The tradition of interviewing candidates for Oxbridge should be scrapped unless it can be shown to predict how well students do in their degrees, according to an Oxford University academic. This is from the Telegraph…
The validity of Oxford’s system of interviews, notorious for unexpected questions which leave nervous teenagers floundering, has been challenged by a senior member of the university, who has called for their abolition.
Professor Miles Hewstone, a social psychology tutor and a fellow of New College, has broken ranks to say that the admissions system does not necessarily guarantee that the best candidates are chosen.
Criticism of the interview tradition has generally come from outside the institutions from those who want to increase the number of state school educated and poorer students at Oxford and Cambridge.
They claim interviews favour privately educated candidates who have been coached in how to deal with question such as: “Here is a cactus, tell me about it?” and “Ladybirds are red. So are strawberries. Why?”.
Defenders say interviews test a student’s ability to think flexibly and can give those from less privileged backgrounds, who may have weaker academic records, a chance to show potential.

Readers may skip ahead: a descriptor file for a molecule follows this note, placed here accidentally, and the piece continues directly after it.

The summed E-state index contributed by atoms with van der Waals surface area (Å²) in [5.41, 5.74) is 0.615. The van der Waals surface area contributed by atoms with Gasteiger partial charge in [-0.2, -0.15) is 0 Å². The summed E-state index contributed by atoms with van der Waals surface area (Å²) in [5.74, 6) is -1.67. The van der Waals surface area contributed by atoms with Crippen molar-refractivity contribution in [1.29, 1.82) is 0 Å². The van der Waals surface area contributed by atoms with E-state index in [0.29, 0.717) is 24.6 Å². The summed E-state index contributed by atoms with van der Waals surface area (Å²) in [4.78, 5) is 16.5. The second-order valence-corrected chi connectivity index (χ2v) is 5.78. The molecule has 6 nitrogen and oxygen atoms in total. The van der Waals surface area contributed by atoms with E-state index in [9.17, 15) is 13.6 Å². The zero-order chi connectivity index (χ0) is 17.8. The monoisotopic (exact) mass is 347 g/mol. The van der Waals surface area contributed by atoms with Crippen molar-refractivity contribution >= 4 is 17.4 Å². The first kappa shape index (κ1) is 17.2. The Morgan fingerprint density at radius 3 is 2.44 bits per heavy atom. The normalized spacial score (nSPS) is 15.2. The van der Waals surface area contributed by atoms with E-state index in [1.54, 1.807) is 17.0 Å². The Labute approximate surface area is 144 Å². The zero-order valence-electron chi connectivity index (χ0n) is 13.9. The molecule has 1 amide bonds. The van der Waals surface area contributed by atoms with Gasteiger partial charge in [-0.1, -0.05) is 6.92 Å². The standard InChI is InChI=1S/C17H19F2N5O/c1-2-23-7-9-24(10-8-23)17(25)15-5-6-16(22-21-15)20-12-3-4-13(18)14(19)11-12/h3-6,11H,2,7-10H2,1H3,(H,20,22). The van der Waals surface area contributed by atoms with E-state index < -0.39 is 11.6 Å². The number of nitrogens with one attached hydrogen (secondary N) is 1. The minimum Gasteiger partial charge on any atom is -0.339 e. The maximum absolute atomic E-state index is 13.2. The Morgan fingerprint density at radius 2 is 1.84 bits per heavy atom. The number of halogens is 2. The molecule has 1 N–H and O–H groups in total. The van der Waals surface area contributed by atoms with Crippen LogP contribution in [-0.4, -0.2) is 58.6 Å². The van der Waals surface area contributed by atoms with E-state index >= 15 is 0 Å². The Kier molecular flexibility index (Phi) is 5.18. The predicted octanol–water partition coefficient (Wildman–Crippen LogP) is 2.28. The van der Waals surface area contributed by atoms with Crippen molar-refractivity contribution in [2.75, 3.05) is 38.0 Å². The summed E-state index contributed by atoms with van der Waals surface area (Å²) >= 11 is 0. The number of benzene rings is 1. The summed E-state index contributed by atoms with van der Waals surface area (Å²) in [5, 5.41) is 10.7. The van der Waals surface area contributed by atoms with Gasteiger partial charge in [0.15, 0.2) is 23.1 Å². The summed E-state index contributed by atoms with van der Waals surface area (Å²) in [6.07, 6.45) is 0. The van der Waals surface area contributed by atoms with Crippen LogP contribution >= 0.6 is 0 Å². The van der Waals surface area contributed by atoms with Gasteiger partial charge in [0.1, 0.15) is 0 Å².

But Prof Hewstone, who is involved in selecting candidates, now claims that the system used by the Coptic Church to choose its new Pope, where a blindfolded boy draws lots from a bowl containing the names of three candidates, could be better than the current method of selecting Oxbridge students.
“Oxbridge admission tutors are, uniquely, committed to interviewing all their best candidates,” he said. “Should be we doing this or would we be better off putting the short-listed candidates names in a bowl and seeking the services of a blindfolded boy?”.
The professor, who admits to rejecting candidates who have gone on to gain top degrees, said that interviews should be scrapped if they can not be shown to predict how well students will do in their studies.
“We should commit to a scientific assessment of our decision-making that looks at the predictive validity of each piece of information we currently use. If we find that interviews do not improve our decision-making, we should drop them.”
He cites research from America which shows that college admission officers were worse at predicting applicants’ eventual attainment when performance in interviews, as well as test scores and grades, were used.
Oxford and Cambridge are the only universities in England to interview all shortlisted candidates, with about 20,000 students vetted each year.